“During the outbreak, I spent a month negotiating postponements vs cancellations. It was meant to be a bumper year. There were some really exciting opportunities that are now just gone which is really sad to me,” she added.
An impossible recovery
While Bayo’s work has begun to recover, some industries have failed to rally since since March.
Lauren Mooney, 29, works in the hard-hit performing arts industry, but received “a minimal grant” through the SEISS scheme. If theatres do not recover by 2021, the writer and producer for the Kandinsky theatre will have to apply for the final phase of funding, which will account for just 20 per cent of her average monthly profits.
“When the pandemic started, I’d been freelance for a year and a half,” she told i. As the grant isn’t calculated on your last year freelancing, I was reliant on the first year I made the jump in 2018. My full-time work accounted for 55 per cent of my income so it took precedent and I was awarded significantly less than I expected,” she said. “I’ve been freelance two years, and it still doesn’t count as being freelance enough.”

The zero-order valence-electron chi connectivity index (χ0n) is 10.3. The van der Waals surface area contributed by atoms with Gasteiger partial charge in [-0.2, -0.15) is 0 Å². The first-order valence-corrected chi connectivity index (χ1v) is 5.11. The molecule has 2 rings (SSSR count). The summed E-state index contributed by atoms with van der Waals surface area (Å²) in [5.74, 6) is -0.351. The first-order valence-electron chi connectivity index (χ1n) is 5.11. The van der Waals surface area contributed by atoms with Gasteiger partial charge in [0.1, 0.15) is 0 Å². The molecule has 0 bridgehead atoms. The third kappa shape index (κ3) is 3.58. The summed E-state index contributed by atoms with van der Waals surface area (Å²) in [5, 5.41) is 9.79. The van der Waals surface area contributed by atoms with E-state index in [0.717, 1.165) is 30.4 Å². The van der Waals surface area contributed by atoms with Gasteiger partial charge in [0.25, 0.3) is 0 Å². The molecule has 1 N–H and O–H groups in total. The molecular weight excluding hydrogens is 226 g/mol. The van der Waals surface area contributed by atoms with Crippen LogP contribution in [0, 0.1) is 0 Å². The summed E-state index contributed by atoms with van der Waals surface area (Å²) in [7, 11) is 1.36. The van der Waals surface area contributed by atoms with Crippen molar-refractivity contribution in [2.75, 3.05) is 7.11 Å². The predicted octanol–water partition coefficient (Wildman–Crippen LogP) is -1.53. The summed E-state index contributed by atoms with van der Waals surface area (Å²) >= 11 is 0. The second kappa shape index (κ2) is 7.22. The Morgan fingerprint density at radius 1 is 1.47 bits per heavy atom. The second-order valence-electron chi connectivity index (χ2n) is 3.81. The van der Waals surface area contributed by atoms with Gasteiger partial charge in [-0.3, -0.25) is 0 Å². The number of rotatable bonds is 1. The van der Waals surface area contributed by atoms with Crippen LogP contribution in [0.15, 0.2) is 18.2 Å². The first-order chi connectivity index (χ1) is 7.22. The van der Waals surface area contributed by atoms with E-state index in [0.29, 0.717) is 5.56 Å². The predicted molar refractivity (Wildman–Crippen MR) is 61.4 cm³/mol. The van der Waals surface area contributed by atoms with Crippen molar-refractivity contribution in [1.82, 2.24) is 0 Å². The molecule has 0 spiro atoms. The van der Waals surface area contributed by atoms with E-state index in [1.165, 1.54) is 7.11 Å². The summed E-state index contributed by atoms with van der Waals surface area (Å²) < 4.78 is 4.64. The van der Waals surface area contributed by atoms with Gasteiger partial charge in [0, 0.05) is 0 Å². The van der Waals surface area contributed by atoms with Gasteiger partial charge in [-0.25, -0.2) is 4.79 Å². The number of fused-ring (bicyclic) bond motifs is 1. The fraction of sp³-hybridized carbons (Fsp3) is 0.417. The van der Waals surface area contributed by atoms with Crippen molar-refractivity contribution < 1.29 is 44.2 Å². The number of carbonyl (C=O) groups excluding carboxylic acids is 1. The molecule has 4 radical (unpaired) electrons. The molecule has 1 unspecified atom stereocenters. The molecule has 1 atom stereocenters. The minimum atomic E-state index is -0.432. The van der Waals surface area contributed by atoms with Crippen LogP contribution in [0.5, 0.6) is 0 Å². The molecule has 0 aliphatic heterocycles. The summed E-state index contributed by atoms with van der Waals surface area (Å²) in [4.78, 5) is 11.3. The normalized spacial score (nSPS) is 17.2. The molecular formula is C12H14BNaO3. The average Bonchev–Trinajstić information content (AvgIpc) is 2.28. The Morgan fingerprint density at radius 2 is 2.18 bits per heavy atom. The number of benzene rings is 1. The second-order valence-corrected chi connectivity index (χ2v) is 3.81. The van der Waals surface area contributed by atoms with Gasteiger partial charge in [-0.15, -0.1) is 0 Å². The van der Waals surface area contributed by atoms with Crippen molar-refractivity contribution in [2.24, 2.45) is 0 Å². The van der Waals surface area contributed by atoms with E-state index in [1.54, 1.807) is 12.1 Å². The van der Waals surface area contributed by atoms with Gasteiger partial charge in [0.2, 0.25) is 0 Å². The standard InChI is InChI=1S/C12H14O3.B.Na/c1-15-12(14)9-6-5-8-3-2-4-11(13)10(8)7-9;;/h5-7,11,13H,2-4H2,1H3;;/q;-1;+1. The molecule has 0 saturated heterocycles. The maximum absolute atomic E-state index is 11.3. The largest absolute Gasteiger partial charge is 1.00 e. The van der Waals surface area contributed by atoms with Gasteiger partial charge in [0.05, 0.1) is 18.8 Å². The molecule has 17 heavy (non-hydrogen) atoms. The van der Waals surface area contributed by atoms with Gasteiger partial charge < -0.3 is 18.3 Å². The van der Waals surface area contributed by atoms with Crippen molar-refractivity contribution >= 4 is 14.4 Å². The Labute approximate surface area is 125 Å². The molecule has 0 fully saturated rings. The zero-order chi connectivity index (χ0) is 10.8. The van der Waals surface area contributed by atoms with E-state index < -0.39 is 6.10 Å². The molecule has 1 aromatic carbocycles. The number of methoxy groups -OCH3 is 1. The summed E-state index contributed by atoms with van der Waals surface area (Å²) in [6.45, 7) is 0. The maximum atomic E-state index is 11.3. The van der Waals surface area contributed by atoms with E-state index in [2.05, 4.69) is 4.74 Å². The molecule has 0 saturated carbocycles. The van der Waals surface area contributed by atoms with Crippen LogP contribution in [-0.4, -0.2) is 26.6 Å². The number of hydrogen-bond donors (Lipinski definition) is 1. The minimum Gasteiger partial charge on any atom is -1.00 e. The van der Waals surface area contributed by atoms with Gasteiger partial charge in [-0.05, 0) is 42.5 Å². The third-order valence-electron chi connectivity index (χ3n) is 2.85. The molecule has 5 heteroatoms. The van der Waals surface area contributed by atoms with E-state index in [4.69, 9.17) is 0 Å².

For Christopher, life-changing decisions have had to be made. With no return date in sight, the award-winning lighting designer swapped the theatre for the railways to retrain as a signaller.
“I didn’t realise I’d be out of work for so long at first,” he said. “I had already designed the lighting for three small tours in January and February, and I had no work planned until the very end of March for my debut for the RSC, which wasn’t due to open until June.
“It was on the morning of 4 May that I woke up with the sudden realization that I was going to have to apply for a different career in order to keep myself above water (both financially and mentally) until the theatre industry recovered,” he added.